Dr Shezad Malik Law Firm has offices based in Fort Worth and Dallas and represents people who have suffered catastrophic and serious personal injuries including wrongful death, caused by the negligence or recklessness of others. We specialize in Personal Injury trial litigation and focus our energy and efforts on those we represent.

Articles Posted in Medical Malpractice

The US Food and Drug Administration (FDA) has announced an investigation of the FDA-approved testosterone products. Recent medical studies have demonstrated that there is increase in the risk of serious adverse cardiovascular outcomes with Testosterone supplements.

The FDA is alarmed by the results of two recent medical studies, that revealed that men taking the testosterone supplements have an increased risk of death, heart attacks (Myocardial Infarction, MI) and ischemic stroke.

Testosterone Use Increases Heart Attacks 36% in first 90 days

In the latest study, men treated with testosterone were more likely to have an MI in the first 90 days after starting the medication. In the three months after the start of testosterone therapy, the risk of MI overall was increased by 36% and was even higher in older men. For those aged 65 years and older, the risk of MI was more than twofold, over 100% higher in the 90 days after filling the prescription.

In the older second study analysis of Veterans Affairs (VA) patients, found that testosterone therapy in men was linked with an increased risk of death, MI, and ischemic stroke.

More Than 50,000 Patients Study

This this study of 55,593 men who received a new prescription for testosterone therapy, and these men were compared with 167, 279 who filled a prescription for phosphodiesterase type 5 (PDE5) inhibitors Viagra and Cialis. The PDE5 inhibitors were selected as a comparator arm because many indications for use are similar to testosterone therapy and these agents are not associated with an increased risk of cardiovascular events.

To assess the effect of testosterone therapy, the researchers compared the rate of MI incidence in the 90-day postprescription interval with the incidence rate in the preprescription interval.

The pre- to postprescription relative risk of MI for all patients was 1.36 (95% CI 1.03–1.81). For men 65 years and older, the relative risk of MI 90 days after starting testosterone therapy was 2.19 (RR 1.27–3.77). For those younger than 65 years, there was only a trend toward a higher risk of MI.

In the comparator arm, those treated with PDE5 inhibitors had similar rates of MI in the period before they filled their prescription, but there was no signal of risk in the postprescription period, even in the older patients.

When investigators stratified patients into two groups—those with existing coronary heart disease and those without—they found testosterone therapy in those aged younger than 65 years was associated with a twofold increased risk of MI. For those of the same age but without heart disease, there was no signal of risk.

In older patients, regardless of heart-disease history, treatment with testosterone increased the risk of MI.

FDA Warns About Non Approved Testosterone Use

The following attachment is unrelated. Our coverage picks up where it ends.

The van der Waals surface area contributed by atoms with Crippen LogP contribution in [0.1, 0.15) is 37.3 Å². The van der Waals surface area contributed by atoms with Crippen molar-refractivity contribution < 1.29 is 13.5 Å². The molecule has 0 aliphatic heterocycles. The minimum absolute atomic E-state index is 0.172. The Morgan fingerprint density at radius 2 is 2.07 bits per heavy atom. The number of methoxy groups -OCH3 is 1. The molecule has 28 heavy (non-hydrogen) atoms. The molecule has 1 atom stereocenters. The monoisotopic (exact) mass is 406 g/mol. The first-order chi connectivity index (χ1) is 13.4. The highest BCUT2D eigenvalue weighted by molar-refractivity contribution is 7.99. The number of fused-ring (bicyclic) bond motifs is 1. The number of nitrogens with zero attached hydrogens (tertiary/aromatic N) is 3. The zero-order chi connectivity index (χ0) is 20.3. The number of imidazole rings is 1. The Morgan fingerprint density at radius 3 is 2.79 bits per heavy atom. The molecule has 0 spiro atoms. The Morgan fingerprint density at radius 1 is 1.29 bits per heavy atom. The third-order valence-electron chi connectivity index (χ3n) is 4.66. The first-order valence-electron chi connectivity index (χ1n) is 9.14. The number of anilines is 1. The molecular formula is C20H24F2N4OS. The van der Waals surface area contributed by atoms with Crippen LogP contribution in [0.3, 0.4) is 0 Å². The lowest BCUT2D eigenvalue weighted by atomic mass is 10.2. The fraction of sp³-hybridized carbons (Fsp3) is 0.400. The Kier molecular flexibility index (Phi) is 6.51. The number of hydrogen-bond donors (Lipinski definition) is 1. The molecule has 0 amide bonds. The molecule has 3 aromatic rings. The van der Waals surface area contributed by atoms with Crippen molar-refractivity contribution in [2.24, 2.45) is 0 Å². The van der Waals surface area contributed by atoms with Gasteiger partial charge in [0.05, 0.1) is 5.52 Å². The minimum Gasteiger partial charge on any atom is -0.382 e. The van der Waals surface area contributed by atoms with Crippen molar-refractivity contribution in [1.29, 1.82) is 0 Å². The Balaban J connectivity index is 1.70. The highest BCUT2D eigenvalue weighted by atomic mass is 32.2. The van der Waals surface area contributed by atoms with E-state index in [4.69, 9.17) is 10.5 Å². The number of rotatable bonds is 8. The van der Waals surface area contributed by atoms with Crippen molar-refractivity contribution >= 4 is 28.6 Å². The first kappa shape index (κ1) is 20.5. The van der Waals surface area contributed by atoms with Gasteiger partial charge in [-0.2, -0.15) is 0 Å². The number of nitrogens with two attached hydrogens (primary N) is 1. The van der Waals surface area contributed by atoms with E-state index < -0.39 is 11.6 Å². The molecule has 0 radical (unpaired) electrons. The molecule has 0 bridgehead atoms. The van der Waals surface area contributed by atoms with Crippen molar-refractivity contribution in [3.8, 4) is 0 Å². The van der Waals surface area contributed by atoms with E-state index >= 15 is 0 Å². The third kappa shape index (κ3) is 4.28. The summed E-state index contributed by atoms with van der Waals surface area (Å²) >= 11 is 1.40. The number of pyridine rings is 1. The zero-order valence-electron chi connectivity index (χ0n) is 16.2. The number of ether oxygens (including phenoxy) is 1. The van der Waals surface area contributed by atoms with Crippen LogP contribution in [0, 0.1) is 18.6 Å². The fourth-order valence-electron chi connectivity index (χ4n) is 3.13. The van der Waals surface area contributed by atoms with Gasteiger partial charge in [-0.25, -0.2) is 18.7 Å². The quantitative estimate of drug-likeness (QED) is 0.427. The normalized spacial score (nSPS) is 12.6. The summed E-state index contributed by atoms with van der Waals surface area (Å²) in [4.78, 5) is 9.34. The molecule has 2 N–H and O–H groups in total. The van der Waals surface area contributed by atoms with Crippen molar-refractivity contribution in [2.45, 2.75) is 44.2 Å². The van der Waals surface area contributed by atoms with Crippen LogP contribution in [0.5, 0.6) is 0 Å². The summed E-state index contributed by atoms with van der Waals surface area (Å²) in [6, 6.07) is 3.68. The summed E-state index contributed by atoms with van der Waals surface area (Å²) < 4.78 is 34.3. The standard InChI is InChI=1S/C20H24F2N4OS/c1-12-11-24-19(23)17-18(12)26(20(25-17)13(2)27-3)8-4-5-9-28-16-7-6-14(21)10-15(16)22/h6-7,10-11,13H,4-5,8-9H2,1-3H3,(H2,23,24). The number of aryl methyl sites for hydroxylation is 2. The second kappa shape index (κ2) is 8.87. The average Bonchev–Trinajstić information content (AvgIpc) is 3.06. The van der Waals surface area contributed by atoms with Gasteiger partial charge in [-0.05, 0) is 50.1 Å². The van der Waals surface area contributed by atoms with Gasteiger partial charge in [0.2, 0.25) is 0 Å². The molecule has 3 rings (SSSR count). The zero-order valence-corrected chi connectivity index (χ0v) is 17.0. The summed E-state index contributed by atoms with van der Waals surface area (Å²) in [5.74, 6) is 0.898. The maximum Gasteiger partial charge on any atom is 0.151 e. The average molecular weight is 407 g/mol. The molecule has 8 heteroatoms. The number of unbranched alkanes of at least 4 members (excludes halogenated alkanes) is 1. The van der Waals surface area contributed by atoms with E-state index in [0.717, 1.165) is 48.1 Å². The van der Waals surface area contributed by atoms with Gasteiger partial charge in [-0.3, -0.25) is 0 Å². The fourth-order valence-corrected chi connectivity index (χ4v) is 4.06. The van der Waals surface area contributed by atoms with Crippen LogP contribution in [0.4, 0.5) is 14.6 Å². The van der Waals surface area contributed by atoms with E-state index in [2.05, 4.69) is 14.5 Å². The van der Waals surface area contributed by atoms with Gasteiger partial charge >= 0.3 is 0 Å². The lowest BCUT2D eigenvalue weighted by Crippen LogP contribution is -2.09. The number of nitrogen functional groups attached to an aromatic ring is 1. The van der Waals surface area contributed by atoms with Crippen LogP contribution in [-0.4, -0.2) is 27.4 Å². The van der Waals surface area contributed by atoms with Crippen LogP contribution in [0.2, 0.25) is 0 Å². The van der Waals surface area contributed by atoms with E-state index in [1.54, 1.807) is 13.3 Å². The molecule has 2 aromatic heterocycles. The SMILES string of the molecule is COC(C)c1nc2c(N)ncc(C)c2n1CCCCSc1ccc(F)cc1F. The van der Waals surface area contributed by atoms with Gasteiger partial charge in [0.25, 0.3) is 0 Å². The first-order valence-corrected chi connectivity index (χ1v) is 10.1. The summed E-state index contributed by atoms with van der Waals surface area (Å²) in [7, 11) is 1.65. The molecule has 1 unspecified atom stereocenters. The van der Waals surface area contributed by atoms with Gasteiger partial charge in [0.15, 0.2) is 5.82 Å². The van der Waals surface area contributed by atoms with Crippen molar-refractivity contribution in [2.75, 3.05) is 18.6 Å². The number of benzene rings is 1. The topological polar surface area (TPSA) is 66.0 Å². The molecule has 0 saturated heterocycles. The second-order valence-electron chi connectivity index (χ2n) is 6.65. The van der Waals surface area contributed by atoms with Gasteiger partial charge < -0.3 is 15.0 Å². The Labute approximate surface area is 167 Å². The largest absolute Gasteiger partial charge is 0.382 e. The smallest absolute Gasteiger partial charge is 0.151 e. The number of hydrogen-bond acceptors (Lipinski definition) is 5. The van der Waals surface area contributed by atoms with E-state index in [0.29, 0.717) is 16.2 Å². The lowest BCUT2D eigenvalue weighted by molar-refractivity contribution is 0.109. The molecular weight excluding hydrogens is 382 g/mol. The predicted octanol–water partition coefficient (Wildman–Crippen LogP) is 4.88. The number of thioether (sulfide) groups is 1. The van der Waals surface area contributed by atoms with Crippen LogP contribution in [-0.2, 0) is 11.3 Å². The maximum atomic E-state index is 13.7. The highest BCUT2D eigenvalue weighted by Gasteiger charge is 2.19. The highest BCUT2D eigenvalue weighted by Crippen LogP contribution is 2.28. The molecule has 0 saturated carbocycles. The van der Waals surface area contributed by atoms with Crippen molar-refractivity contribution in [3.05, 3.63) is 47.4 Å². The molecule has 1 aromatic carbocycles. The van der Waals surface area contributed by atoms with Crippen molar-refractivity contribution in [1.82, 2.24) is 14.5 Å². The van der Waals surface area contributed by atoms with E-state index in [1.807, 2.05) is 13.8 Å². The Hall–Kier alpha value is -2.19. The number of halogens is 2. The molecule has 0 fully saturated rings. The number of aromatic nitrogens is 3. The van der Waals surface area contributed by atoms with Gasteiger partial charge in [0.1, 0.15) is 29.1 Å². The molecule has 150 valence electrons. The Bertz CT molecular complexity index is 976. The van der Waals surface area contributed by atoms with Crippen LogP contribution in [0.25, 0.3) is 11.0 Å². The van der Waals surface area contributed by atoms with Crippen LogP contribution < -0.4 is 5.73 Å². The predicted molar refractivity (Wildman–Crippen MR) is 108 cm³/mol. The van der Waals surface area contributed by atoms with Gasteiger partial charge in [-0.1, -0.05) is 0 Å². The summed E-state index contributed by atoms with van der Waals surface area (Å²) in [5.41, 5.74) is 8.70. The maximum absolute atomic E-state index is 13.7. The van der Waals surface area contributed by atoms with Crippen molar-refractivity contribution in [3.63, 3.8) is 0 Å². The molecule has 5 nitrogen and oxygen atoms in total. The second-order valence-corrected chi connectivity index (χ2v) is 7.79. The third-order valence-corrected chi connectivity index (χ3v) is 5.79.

The agency states that testosterone products are approved for use in men with low testosterone levels. Low testosterone levels occurs because of testicular failure to produce testosterone from a genetic condition or chemotherapy. Other medical conditions include problems with the hypothalamus or pituitary gland that result in low testosterone levels.

The FDA says that these testosterone therapies are not approved for men with low levels without the associated medical conditions.

Testosterone Sales Pushed

Testosterone therapy, is heavily marketed with direct-to-consumer advertising, the drug branded as “a fountain of youth” to treat low energy levels and improve sexual function in men. As a result, millions of men might be taking testosterone therapy, and yet the long-terms risks, including cardiovascular risks, have never been fully characterized. In 2013 the sales of testosterone exceeded $2 Billion.

Injured women who have alleged product liability vaginal mesh lawsuits against Johnson & Johnson subsidiary Ethicon, have also filed a motion for sanctions. This motion claims that the manufacturer has destroyed a massive amount of data that was relevant to the litigation. Allegedly Ethicon destroyed or lost hundreds of thousands of important documents that should have been preserved.

Thousands of Ethicon Vaginal Mesh Claims

Johnson & Johnson is exposed to more than 11,000 Ethicon Gynecare mesh lawsuits in the federal court system, which have been centralized as part of a multidistrict litigation (MDL) before U.S. District Judge Goodwin in the Southern District of West Virginia.

Transvaginal mesh was used for surgical treatment of pelvic organ prolapse (POP) and female stress urinary incontinence (SUI). The women allege that significant design defects led the mesh to erode through the vagina, causing painful injuries and incontinence.

Hundreds of Thousands Crucial Documents Destroyed

The women claim that the documents of more than a dozen corporate executives and marketing personnel were destroyed or simply not saved as required by court order.

Ethicon denied the charges, saying that it had been diligent in saving the key documents, but the company also admitted that some of its employees had not followed its document preservation protocols.

Ethicon Vaginal Mesh Lawsuit Updates